LYUBOV ORLOVA, CUMBERLAND SOUND, NUNAVUT — Resolution Island is a collection of three-billion-year-old rock plunked into the sea just off the coast of Baffin Island. So it’s remote. Going east, the next stop is Greenland. As our ship pulled into Acadia Cove on the island’s southern coast yesterday afternoon, we could just make out some white markings on the granite cliffs. Fred Roots, the all-knowing geologist on board, had spent the morning talking about rock formations, so I was eager to investigate further. As we got nearer, the thin markings began to look more familiar, until they finally took on a clear form: the words “MOON MAN MARTINEZ” carefully printed in foot-high capital letters, possibly the work of some poor soldier in the Canadian military bored out of his skull while stationed at the base nearby. Graffiti in the arctic: a testament to the humankind’s indomitable spirit.
In any case, Martinez the Vandal wasn’t wrong: the place looks like it’s from another world, with sheer rock faces rising out of a grey, soupy sea and none of the obvious signifiers of life familiar to southerners like me. As we made our way further inland three polar bears appeared off the starboard side on rocks in the distance – a mother and two cubs, according to the various wildlife experts onboard. Before we could get close, they took off up the steep face of the rock and disappeared behind a ridge.
MBF: The Thule mummies that were discovered at Qilakitso—the women had tattoos; when did you first see these, and what were your thoughts?
AP: I first saw them in 1979, when I was working at the museum in Nuuk. I remember especially the young woman who was pregnant when she died and she looked as if she had been frozen in that state, as if she was in pain. Her tattoo was a single line on her forehead, with a dip in it.
MBF: Like a line drawing of a bird?
AP: Exactly that. I was too young to understand the significance. It was only when I visited the site several years later that I realized that these were real women, not museum objects. I could see their home, where they had lived, and I had a sense of their souls being present. (more…)
THE LYUBOV ORLOVA—We are in Greenland, motoring through battalions of icebergs off the west coast. In the collision of light, rock, ice, water and sky, it is the most beautiful landscape I have ever seen. The small town of Ummannaq, for example, sits under what can only be described as a heart-shaped mountain, and when you first hear that description you think it must be nonsense—how can a mountain be heart-shaped—but it is true. And that is what ummannaq means. A heart made of pink granite and beneath it, perched on its lower slopes, a Legotown, it seems, tall handsome wooden houses painted deep red and mustard and green and a rich blue, windows trimmed in white, perched on the rocks, many accessible only by sturdy wooden staircases.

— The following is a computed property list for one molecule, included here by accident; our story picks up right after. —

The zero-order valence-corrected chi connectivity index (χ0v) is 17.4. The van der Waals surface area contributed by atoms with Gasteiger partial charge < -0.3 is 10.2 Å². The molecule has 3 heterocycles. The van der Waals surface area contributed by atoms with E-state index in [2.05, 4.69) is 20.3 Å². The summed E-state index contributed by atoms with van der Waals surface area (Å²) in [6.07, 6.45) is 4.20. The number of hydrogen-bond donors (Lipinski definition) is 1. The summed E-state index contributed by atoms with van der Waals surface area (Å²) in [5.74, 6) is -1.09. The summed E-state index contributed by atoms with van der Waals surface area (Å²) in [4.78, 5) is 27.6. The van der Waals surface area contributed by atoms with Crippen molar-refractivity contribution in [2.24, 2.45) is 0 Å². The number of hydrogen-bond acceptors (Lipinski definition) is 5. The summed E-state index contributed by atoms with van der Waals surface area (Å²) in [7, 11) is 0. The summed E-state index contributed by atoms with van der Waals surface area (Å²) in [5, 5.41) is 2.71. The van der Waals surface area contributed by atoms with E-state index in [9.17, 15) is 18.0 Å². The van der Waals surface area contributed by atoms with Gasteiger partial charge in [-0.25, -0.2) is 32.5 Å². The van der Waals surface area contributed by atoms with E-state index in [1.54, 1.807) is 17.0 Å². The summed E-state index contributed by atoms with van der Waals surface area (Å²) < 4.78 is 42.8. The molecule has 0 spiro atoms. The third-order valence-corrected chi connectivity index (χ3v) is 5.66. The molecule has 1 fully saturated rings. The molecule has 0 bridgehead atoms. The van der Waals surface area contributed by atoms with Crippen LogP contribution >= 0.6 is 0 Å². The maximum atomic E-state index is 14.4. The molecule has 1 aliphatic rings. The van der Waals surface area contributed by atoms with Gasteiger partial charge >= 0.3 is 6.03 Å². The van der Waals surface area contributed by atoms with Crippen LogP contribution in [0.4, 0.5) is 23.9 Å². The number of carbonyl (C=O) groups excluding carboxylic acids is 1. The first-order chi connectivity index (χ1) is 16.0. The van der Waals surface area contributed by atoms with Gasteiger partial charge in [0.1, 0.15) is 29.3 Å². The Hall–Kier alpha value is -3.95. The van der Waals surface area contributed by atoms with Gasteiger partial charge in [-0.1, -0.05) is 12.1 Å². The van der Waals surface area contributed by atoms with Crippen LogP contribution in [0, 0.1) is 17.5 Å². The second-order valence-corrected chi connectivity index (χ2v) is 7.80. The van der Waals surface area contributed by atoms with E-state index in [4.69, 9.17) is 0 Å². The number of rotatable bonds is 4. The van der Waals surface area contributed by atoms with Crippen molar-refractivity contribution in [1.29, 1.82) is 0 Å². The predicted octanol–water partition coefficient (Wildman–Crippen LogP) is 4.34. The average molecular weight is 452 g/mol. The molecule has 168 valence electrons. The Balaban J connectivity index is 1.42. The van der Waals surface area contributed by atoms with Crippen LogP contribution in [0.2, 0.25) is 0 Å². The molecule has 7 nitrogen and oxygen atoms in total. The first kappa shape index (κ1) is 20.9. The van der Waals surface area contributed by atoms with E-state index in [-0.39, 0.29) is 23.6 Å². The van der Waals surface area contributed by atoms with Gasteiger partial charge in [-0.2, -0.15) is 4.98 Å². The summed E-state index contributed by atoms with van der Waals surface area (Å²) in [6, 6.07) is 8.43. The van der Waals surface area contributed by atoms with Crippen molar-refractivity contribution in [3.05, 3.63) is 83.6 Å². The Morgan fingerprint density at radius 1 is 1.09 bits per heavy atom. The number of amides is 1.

The first thing you think when you see this bright, warm town in Greenland is how shameful it has been of the Canadian government, how thoughtless and oh, I don’t know, southern, in the 1950s and 60s and ever since, to have the ugliest, cheapest building materials and the greyest and brownest of paints possible sent north for the construction of indifferently designed, too strong a word, dwellings and public buildings. (more…)
First Dialogue: John Huston, culturalist and filmmaker—son of Arctic curators the late James and Alma Houston, John was a child at Cape Dorset, Baffin Island. He has made numerous award-winning documentaries about Inuit culture and is fluent in Inuktitut.
MBF: What’s the best thing that has happened in the Arctic in the past twenty years? (more…)